We're out at Intel's annual tech showcase, the Intel Developer Forum, where the first day of proceedings (the so called Day Zero) has been focussed on Intel's involvement in disaster recovery technology, including a solar powered Atom-based web server and disposable, tennis ball sized sensors for throwing into burning buildings.
Kicking proceedings off, the company talked about how natural disasters, such as earthquakes, floods, heat waves, and tornadoes impacted about 3% of the world's population last year, causing £123.9billion worth of damage. Yet despite this, 57% of small businesses have no disaster recovery plan.
The solution, amongst other things, claims Intel, is to backup your data off site. A few years ago this was an expensive and difficult thing to achieve but with the rapid growth of cloud-based storage, even the most modest of businesses can have robust data backup. While the corporate message here is all too clear, there's no denying the truth of this logic.
On a grander scale, Bob Marshall from Earth Networks demonstrated how the use of new sensing techniques, better communication and faster processing (Intel powered of course) can result in order of magnitude reductions in the time it takes to detect catastrophic weather conditions. For instance, using new lightning detection techniques that analyse not just the frequency of ground-striking lightning but also the in-cloud level, the company was able to predict the path and severity of the weather front that lead to the tornado in Springfield, Massachusetts early this year. Using traditional radar based detection techniques, forecasters were only able to predict the severe tornado 10 minutes before it hit the town, whereas Earth Networks had picked it up nearly an hour earlier. Sadly the technology is only deployed to work in retrospect at the moment but with time the company hopes to have it working in real time.
Another project the company is working on is using historical CO2 level data from weather stations along with geographical topography data to actually work out where CO2 has come from and how it has moved around the earth over time. This it hopes will be useful in finding out what the level of impact on the earth's CO2 levels man has had.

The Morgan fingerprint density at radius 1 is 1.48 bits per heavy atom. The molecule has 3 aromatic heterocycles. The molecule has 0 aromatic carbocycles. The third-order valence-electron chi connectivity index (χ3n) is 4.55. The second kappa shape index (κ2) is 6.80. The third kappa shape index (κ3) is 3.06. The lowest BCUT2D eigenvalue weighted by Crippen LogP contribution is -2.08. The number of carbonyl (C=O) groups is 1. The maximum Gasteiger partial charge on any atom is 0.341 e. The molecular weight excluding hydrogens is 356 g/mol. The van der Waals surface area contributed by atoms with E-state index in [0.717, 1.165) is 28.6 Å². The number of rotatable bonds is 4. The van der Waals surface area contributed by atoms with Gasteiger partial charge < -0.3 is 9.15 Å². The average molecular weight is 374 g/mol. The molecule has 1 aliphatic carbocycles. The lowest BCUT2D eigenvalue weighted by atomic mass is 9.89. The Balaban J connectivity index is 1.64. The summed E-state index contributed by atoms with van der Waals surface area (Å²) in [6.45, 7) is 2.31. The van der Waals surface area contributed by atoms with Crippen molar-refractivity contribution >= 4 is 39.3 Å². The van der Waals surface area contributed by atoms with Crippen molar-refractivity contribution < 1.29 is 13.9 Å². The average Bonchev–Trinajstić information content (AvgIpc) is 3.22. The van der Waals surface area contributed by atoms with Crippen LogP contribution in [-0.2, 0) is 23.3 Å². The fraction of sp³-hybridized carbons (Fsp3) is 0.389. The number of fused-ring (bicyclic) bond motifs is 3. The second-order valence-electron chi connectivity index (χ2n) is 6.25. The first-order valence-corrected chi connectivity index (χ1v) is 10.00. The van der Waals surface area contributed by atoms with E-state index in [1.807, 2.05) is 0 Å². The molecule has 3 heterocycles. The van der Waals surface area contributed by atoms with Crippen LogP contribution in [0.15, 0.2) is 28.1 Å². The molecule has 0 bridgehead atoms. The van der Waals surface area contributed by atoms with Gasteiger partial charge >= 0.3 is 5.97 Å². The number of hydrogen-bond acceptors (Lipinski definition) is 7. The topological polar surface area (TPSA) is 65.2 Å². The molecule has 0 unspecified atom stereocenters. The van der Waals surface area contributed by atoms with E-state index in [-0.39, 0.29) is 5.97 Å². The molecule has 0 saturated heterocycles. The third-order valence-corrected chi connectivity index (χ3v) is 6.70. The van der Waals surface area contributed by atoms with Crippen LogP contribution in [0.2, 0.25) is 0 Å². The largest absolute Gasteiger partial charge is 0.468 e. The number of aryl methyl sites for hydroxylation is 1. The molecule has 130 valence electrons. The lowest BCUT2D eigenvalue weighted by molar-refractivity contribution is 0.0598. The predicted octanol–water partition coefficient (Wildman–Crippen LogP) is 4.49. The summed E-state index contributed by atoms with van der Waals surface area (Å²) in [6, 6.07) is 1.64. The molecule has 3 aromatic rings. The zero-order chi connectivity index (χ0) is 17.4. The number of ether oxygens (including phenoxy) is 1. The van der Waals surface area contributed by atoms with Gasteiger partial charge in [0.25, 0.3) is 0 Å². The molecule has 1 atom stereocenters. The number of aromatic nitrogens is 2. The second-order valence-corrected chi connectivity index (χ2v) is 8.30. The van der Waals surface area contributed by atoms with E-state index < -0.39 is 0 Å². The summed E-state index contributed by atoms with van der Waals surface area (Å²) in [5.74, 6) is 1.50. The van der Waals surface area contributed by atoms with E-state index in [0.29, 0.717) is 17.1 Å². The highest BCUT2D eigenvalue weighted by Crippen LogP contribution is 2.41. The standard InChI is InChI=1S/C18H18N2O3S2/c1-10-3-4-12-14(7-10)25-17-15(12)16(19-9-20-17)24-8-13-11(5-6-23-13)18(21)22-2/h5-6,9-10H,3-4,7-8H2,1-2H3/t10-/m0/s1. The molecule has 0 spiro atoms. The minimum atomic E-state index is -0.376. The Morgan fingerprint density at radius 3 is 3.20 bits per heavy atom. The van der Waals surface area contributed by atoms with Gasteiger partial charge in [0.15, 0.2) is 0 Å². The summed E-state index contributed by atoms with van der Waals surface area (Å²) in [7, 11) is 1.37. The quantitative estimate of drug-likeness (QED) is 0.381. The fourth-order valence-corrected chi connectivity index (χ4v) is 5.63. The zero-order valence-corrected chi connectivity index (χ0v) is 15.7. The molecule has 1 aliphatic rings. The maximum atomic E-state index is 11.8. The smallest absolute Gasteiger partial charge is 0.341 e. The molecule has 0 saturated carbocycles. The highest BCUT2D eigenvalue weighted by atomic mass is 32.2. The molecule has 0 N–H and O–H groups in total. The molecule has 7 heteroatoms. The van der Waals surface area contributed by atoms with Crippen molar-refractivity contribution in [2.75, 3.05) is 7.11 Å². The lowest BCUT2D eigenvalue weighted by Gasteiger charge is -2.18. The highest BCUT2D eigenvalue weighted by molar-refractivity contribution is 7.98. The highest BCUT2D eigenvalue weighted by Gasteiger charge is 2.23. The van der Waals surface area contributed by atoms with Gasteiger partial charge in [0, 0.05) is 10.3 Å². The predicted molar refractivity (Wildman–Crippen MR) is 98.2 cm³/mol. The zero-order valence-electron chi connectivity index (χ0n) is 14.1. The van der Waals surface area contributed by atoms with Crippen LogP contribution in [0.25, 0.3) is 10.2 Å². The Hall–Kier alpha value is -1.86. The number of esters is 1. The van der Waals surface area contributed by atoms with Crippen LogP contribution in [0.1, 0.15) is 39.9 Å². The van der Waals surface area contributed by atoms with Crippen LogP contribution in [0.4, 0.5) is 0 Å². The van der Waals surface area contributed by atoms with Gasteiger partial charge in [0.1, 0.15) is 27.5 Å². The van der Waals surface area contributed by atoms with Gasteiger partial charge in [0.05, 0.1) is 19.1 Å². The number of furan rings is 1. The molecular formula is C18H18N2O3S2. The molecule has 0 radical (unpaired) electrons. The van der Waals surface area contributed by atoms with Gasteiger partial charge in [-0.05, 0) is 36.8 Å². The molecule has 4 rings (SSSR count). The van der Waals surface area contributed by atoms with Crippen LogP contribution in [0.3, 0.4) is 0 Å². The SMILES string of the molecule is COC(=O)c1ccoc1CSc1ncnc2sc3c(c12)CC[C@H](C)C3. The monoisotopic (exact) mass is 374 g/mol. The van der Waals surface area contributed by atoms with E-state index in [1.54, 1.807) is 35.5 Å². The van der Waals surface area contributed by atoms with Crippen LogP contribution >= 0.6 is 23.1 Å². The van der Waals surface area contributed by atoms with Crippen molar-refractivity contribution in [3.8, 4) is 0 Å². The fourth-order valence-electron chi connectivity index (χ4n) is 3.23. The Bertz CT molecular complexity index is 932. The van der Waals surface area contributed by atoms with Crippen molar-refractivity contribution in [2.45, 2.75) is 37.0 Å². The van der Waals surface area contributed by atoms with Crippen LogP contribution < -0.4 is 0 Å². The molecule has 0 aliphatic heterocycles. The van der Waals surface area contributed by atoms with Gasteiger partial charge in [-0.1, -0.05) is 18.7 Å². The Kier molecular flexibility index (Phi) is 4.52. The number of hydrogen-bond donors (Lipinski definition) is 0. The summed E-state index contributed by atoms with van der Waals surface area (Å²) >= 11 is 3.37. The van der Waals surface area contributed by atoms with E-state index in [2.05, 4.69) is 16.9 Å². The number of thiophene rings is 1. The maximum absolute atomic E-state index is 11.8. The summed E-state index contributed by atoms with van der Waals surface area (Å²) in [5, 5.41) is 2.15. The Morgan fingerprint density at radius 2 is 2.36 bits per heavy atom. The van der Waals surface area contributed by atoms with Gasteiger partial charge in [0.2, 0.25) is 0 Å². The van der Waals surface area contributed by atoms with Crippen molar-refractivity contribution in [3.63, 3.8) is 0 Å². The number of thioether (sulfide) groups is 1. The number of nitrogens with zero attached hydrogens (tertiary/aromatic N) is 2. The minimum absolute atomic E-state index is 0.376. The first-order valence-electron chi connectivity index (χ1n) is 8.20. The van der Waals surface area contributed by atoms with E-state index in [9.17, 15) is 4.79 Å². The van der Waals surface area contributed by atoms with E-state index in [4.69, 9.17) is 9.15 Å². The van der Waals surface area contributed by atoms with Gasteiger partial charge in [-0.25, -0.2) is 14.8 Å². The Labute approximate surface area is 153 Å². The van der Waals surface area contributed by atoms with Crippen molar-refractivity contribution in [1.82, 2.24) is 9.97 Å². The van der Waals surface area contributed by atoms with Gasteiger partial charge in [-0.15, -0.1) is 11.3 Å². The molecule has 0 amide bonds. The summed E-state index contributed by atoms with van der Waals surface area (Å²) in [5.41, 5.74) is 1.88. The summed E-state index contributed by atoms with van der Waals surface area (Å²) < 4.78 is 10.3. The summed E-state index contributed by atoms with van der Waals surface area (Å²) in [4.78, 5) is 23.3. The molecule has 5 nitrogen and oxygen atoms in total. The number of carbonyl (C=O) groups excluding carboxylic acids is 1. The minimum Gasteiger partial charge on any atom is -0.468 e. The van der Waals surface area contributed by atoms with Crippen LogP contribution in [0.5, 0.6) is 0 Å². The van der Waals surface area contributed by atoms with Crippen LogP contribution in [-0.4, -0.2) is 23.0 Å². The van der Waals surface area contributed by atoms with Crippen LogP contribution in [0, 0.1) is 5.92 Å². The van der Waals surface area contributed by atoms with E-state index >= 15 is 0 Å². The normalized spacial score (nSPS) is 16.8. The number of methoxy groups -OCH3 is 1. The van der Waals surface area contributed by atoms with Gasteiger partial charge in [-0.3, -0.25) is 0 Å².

Moving from the theoretical demonstrations to more physical ones, various parts of Intel's vast research arm were showing off their latest disaster recovery tech. The most intriguing of these was a solar powered Atom-based web server. This uses internal batteries to store the power generated from solar panels to then power a web server that on its front end uses a basic Wi-Fi connection while the backend can be anything from a mobile phone using 3G, a satellite phone or, as in the trial it had so far been used for, a helicopter. The latter literally has a helicopter fly around remote regions automatically sending out updated data to the server and picking up requests from the server for data to pick up next time it returns to base. The prototype was somewhat thrown together but the idea is that it's low power enough that a shoebox-sized ruggedised version could be made and they could literally be tossed out of helicopters into remote regions affected by disaster.
On a similar front, another project is working on disposable chemical detectors. These tennis ball sized devices, which contain a battery able to last around 45 mins and some basic chemical detection circuitry, could be thrown by rescue teams into burning or collapsed buildings to sniff for hazardous gases or other harmful substances, all to help inform the aid effort.
Little of it will help lead to us getting ever cheaper and smarter laptops or smartphones but it's nice to know the big corporations of the world do sometimes look at the bigger picture as well.